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flowerchild1993's question at Yahoo! Answers regarding minimizing cost of fence

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MarkFL

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Feb 24, 2012
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Here is the question:

Calculus help! Word problem?

A rectangular field is to be enclosed on four sides with a fence. Fencing costs $3 per foot for two opposite sides, and $8 per foot for the other two sides. Find the dimensions of the field of area 770 ft squared that would be the cheapest to enclose.
Here is a link to the question:

Calculus help! Word problem? - Yahoo! Answers

I have posted a link there to this topic so the OP can find my response.
 
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MarkFL

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Feb 24, 2012
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Hello flowerchild1993,

Let's let $x$ be the length of one pair of sides, for which fencing costs $C_x$ in dollars per foot and $0$ be the length of the other pair of sides, for which fencing costs $C_y$ in dollars per foot. All measures and constants are positive.

The cost function is therefore:

\(\displaystyle C(x,y)=2C_xx+2C_yy\)

Let the area of the field be $A$, and so we have:

\(\displaystyle A=xy\,\therefore\,y=\frac{A}{x}\)

and so we may write the cost function in terms of one variable $x$:

\(\displaystyle C(x)=2C_xx+2AC_yx^{-1}\)

Now, to find the extrema, we differentiate with respect to $x$ and equate to zero:

\(\displaystyle C'(x)=2C_x-2AC_yx^{-2}=0\)

Multiplying through by \(\displaystyle \frac{x^2}{2}\) we may arrange this as:

\(\displaystyle x^2=\frac{AC_y}{C_x}\)

Taking the positive root, we find:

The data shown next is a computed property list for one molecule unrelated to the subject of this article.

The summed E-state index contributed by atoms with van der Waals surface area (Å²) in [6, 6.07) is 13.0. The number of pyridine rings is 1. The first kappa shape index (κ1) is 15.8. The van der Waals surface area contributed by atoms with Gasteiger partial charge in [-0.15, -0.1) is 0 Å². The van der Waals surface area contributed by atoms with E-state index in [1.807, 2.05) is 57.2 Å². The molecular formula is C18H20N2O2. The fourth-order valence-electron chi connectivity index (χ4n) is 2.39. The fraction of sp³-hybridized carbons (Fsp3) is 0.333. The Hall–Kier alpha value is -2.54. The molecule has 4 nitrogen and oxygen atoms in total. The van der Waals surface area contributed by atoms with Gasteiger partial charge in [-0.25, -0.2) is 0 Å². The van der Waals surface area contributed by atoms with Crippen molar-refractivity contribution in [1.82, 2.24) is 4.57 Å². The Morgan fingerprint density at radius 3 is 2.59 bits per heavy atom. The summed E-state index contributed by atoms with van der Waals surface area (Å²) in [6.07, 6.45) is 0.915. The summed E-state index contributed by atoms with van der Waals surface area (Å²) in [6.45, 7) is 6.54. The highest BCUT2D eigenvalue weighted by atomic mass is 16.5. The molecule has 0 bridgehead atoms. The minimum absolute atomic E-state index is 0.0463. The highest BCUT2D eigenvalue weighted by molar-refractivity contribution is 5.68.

\(\displaystyle x=\sqrt{\frac{AC_y}{C_x}}\)

And so:

\(\displaystyle y=\frac{A}{\sqrt{\frac{AC_y}{C_x}}}=\sqrt{\frac{AC_x}{C_y}}\)

This is why I used variables to denote the constants of the problem...we can now see how the dimensions of the field will change with respect to changes made to any of the constants. We see that if $C_x$ increases then $x$ will decrease and $y$ will increase, etc. We also see that:

\(\displaystyle \frac{x}{y}=\frac{C_y}{C_x}\)

This ratio also tells us how the dimensions will vary based on the costs.

Using the second derivative test for relative extrema, we find that:

\(\displaystyle C''(x)=4AC_yx^{-3}>0\) for \(\displaystyle x>0\) which we have assumed, and so we know this critical value is at a minimum.

Now it's just a matter of using the given data to find the required dimensions. Let's let $x$ be the pair of sides with the cheaper fencing, so we have:

\(\displaystyle C_x=3,\,C_y=8,\,A=770\)

\(\displaystyle x=\sqrt{\frac{770\cdot8}{3}}=\frac{4\sqrt{1155}}{3}\)

\(\displaystyle y=\sqrt{\frac{770\cdot3}{8}}=\frac{\sqrt{1155}}{2}\)

To flowerchild1993 and any other guests viewing this topic, I invite and encourage you to post other optimization problems here in our Calculus forum.

Best Regards,

Mark.